Fact-finding priest laments the plight of Palestinians

Published February 1, 2001

Canadian Anglican priest Robert Assaly (right) speaks to an Israeli soldier

A CANADIAN Anglican priest has returned from a fact-finding visit to the Middle East with vivid memories of people covered in glass from broken car windows, of fields and olive groves bulldozed into the ground, and of water pumping equipment destroyed.

Rev. Robert Assaly returned to his three-point rural charge of Holy Trinity, St. Peter and St. Matthias in the Ottawa area eager to speak about the violence suffered by Palestinians.

Mr. Assaly is no stranger to the complicated problems in the Middle East. In his role as liaison officer for the Canadian Council of Churches and director of Jerusalem for the Middle East Council of Churches, he lived with his wife and three young children (there are now six) in the West Bank for three years, from 1992 to 1995. He still has many friends there, both Israeli and Palestinian.

In an interview on his return to Canada, he said that many Canadian Anglicans find media reports from the region confusing and that Palestinian suffering is not well enough understood.

His two-week trip, sponsored by Inter-Church Action for Development, Relief and Justice, had two purposes: to express solidarity with Christian partners there and to get the facts. Christian partners include the Ecumenical Centre for Palestinian Liberation Theology and the Middle East council , which represents all mainline churches. Their members have much to lose – Palestinian Christians are dwindling in number; driven off their land or fearful for their safety, many have simply left.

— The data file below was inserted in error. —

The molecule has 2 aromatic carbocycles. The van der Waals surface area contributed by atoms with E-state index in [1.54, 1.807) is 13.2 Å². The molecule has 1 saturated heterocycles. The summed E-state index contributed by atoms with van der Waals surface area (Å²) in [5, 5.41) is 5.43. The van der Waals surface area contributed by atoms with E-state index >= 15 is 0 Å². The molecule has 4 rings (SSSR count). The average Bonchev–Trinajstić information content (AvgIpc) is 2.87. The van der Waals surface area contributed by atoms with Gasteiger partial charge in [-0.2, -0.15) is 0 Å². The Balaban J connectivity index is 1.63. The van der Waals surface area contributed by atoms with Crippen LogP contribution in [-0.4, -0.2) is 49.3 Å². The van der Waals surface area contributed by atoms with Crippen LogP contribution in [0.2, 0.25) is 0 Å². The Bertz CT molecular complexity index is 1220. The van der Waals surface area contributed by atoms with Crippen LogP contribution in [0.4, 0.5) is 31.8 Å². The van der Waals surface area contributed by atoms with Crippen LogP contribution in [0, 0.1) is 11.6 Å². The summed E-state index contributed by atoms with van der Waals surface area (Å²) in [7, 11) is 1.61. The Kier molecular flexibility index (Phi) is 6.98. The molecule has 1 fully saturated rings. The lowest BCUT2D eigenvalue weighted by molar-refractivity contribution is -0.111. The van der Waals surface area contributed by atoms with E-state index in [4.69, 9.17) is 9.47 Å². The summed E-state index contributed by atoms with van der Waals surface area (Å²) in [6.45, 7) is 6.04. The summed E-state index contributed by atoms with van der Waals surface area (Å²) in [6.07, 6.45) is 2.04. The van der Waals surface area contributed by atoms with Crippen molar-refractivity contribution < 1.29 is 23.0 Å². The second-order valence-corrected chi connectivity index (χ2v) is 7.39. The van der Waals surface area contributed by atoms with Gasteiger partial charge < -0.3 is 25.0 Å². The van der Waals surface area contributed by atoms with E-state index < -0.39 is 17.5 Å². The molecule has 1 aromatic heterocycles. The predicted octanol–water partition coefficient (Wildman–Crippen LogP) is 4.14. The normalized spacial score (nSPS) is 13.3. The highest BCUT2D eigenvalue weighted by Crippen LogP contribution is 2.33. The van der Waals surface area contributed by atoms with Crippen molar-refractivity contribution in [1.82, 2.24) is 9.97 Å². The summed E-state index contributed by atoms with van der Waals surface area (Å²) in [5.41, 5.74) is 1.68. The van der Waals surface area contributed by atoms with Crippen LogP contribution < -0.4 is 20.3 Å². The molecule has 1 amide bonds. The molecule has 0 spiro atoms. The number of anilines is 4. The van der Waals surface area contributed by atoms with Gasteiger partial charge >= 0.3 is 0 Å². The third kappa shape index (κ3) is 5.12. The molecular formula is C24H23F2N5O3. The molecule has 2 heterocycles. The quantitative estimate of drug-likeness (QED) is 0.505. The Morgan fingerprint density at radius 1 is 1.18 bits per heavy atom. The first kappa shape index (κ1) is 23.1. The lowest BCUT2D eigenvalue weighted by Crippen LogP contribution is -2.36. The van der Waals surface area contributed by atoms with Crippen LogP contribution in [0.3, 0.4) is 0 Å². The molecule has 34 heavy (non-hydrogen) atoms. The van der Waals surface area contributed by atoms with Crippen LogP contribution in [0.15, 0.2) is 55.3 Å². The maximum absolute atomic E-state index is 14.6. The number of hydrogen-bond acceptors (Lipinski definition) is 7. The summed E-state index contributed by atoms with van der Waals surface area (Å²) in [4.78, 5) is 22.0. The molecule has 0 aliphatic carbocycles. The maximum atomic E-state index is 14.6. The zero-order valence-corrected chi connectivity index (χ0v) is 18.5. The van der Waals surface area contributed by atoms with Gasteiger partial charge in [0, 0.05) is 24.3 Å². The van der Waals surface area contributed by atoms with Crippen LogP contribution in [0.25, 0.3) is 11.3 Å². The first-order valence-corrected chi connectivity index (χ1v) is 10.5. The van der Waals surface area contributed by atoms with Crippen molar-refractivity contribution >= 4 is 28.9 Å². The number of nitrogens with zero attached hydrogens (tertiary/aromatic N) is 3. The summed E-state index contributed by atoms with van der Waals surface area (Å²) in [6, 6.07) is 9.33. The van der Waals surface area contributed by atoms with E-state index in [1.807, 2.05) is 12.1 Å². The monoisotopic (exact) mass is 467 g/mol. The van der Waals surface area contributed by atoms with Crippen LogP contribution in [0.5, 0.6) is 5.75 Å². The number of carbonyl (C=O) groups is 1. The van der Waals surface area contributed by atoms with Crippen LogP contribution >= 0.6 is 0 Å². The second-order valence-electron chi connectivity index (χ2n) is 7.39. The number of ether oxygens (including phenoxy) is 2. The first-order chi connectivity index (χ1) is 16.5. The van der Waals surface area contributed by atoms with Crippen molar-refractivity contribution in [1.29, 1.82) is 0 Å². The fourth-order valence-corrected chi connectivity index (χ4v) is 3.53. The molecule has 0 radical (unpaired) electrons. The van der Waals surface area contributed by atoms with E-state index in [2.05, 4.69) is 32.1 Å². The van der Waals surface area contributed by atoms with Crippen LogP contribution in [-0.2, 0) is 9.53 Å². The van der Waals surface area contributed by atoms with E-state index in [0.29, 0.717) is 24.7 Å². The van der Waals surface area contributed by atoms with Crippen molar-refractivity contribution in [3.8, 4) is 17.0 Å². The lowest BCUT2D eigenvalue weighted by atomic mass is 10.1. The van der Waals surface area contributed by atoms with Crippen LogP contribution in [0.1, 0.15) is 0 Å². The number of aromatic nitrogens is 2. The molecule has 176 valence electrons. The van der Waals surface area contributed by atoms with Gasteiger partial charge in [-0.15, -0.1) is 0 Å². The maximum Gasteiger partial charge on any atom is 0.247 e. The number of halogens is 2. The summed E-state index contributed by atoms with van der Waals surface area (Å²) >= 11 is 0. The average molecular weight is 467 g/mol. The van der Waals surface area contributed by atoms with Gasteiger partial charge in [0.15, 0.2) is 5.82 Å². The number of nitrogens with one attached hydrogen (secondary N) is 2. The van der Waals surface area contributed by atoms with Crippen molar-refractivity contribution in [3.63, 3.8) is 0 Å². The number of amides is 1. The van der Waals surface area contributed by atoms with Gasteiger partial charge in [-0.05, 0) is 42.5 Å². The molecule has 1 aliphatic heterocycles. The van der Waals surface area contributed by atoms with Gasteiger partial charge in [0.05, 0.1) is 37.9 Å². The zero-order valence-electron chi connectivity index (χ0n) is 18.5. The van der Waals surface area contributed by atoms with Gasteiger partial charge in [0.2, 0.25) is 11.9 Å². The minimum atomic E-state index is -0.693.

Mr. Assaly traveled to villages and spoke with local political and religious leaders. People there are stymied, he said, “because nobody gives a hoot. There is silence from the rest of the world.”

Although there are extremists on both sides of the conflict, he said there is palpable agony over the oppression of Palestinians, who are by far the worst off in the conflict against Israeli soldiers with state-of-the art weaponry.

“The Palestinian people are united regardless of their position, whether they are Muslim or Christian, that the Jewish settlers, there illegally, must go if there is to be any true peace. What was frightfully apparent was that there is no way the settlers and the Palestinians can live side by side.”

Asked about recent Palestinians acts of terrorism against Jews in the area, Mr. Assaly said, “The occupation creates resistance. I also believe that the ‘relatively minor’ Palestinian violence – there have been 12,000 Palestinians wounded by Israelis in the past three months – would evaporate as soon as the Israeli occupation evaporates, just as it did in Lebanon.”

Mr. Assaly said he witnessed many “criminal” acts against Palestinians. In Halamish, Jewish settlers cut down 189 olive trees on Palestinian farms in one night. In another town, the water pumping equipment, which serviced 1,000 Palestinians, was destroyed. Other villages see their water supply cut while settlers divert it to fill their swimming pools.

Transportation has become a nightmare. Soldiers close roads at random, preventing Palestinians from getting to work and school. Taxis cut through fields to get around army roadblocks, and drivers refuse to come to Palestinian villages after dark, fearing they will be shot in the darkness.

At one town, a Palestinian woman arrived at her home after Mr. Assaly got there, covered in glass. Her car had been stoned as she drove home from work.

Mr. Assaly’s conclusions are similar to those of an ecumenical peace delegation of U.S. church leaders that spent a week in the Middle East in mid-December. All want the Geneva Convention (which Canada signed) respected.

“What can Canada do? One thing we can do is to team up with other Nordic nations, separate ourselves from U.S. policy and devise a strategy to implement United Nations resolutions, which require that Israel withdraw from Palestinian territories it occupied in the 1967 war,” Mr. Assaly said.


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